Penn State Announces New Retirement Program Fee Practices

The plan to adopt a fee-leveling approach and rebate revenue sharing to participants comes as many institutions of higher learning face lawsuits challenging their 403(b) plan fees.

Pennsylvania State University will be changing how administrative fees are charged to its 403(b) plan and 457(b) plan participants’ accounts, effective July 1.

“Administrative fees are nothing new to individuals participating in the Penn State retirement plans administered by TIAA; however, up to this point, administrative fees have been charged disproportionately among plan participants,” the announcement in the Penn State News says. “Penn State will adopt a ‘fee-leveling’ approach, an industry best practice, to create a more fair and equitable way to account for administrative expenses.”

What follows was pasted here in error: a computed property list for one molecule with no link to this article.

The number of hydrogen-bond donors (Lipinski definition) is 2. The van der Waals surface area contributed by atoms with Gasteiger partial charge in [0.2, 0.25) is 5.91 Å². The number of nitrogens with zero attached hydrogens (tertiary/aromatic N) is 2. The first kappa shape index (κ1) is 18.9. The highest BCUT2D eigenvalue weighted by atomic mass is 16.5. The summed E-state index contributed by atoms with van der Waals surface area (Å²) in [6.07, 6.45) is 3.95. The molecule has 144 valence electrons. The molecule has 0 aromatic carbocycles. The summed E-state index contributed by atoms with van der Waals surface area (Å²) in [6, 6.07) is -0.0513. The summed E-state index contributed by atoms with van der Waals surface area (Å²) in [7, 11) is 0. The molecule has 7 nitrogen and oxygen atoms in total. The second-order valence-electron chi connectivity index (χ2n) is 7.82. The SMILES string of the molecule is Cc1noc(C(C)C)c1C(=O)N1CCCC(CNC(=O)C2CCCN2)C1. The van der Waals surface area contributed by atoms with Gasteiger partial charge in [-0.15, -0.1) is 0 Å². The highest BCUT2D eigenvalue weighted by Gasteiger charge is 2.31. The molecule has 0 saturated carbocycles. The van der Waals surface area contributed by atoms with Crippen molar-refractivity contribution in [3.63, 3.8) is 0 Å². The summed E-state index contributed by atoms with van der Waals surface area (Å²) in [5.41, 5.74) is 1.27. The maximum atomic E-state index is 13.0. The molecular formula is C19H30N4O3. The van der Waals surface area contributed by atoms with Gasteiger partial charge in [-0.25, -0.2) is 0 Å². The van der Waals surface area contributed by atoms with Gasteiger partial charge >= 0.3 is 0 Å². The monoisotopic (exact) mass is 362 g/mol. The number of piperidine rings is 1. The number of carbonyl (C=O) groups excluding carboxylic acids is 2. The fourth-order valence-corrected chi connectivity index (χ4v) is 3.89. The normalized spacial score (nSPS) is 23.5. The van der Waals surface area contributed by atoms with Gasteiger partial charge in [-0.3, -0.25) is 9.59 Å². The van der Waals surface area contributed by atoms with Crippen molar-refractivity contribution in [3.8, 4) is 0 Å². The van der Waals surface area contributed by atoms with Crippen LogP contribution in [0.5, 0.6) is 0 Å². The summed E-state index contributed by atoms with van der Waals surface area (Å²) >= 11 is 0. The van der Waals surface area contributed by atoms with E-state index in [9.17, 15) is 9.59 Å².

The announcement explains that fee-leveling ensures all participants pay the same percentage of their account balances for recordkeeping and administrative fees, regardless of the funds in which they invest, and says recent advancements in the recordkeeping system used by TIAA are enabling Penn State to take this step. This year, the annual administrative fee is 0.052%, or $0.52 per $1,000 invested. Employees will see either a “TIAA Plan Servicing Fee” or “TIAA Plan Servicing Credit” on their quarterly statement, effective September 30.

The announcement also notifies plan participants about revenue sharing paid to TIAA from some investment funds and says it will be rebated to participants. “This means that any revenue sharing within an investment option greater than the administrative fee of 0.052% will be credited back to the participant’s account. Any investment option with revenue sharing less than the administrative fee of 0.052% will be assessed a fee,” the announcement says. It includes a table showing examples of how revenue sharing and plan fees/credits combine to cover the full administrative costs of the plans.

The announcement comes as many higher education institutions are facing lawsuits challenging fees charged in their 403(b) plans, including investment fees, recordkeeping fees and the use of revenue sharing.